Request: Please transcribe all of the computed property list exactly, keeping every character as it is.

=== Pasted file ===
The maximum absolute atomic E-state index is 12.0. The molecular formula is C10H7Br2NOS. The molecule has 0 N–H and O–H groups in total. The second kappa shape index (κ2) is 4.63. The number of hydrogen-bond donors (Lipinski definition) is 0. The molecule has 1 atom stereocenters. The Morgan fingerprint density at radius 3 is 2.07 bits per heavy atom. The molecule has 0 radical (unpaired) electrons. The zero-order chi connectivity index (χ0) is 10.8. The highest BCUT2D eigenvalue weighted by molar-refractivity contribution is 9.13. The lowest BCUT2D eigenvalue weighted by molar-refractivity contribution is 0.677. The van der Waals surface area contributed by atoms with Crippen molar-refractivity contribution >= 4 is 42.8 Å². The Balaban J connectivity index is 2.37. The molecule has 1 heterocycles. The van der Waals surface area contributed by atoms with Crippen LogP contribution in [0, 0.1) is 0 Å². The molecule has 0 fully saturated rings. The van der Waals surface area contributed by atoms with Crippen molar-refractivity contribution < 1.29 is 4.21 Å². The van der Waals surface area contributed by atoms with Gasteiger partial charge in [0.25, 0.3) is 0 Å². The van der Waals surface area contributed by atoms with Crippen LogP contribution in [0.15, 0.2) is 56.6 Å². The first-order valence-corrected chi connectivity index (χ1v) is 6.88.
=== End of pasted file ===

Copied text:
The maximum absolute atomic E-state index is 12.0. The molecular formula is C10H7Br2NOS. The molecule has 0 N–H and O–H groups in total. The second kappa shape index (κ2) is 4.63. The number of hydrogen-bond donors (Lipinski definition) is 0. The molecule has 1 atom stereocenters. The Morgan fingerprint density at radius 3 is 2.07 bits per heavy atom. The molecule has 0 radical (unpaired) electrons. The zero-order chi connectivity index (χ0) is 10.8. The highest BCUT2D eigenvalue weighted by molar-refractivity contribution is 9.13. The lowest BCUT2D eigenvalue weighted by molar-refractivity contribution is 0.677. The van der Waals surface area contributed by atoms with Crippen molar-refractivity contribution >= 4 is 42.8 Å². The Balaban J connectivity index is 2.37. The molecule has 1 heterocycles. The van der Waals surface area contributed by atoms with Crippen LogP contribution in [0, 0.1) is 0 Å². The molecule has 0 fully saturated rings. The van der Waals surface area contributed by atoms with Crippen molar-refractivity contribution < 1.29 is 4.21 Å². The van der Waals surface area contributed by atoms with Gasteiger partial charge in [0.25, 0.3) is 0 Å². The van der Waals surface area contributed by atoms with Crippen LogP contribution in [0.15, 0.2) is 56.6 Å². The first-order valence-corrected chi connectivity index (χ1v) is 6.88.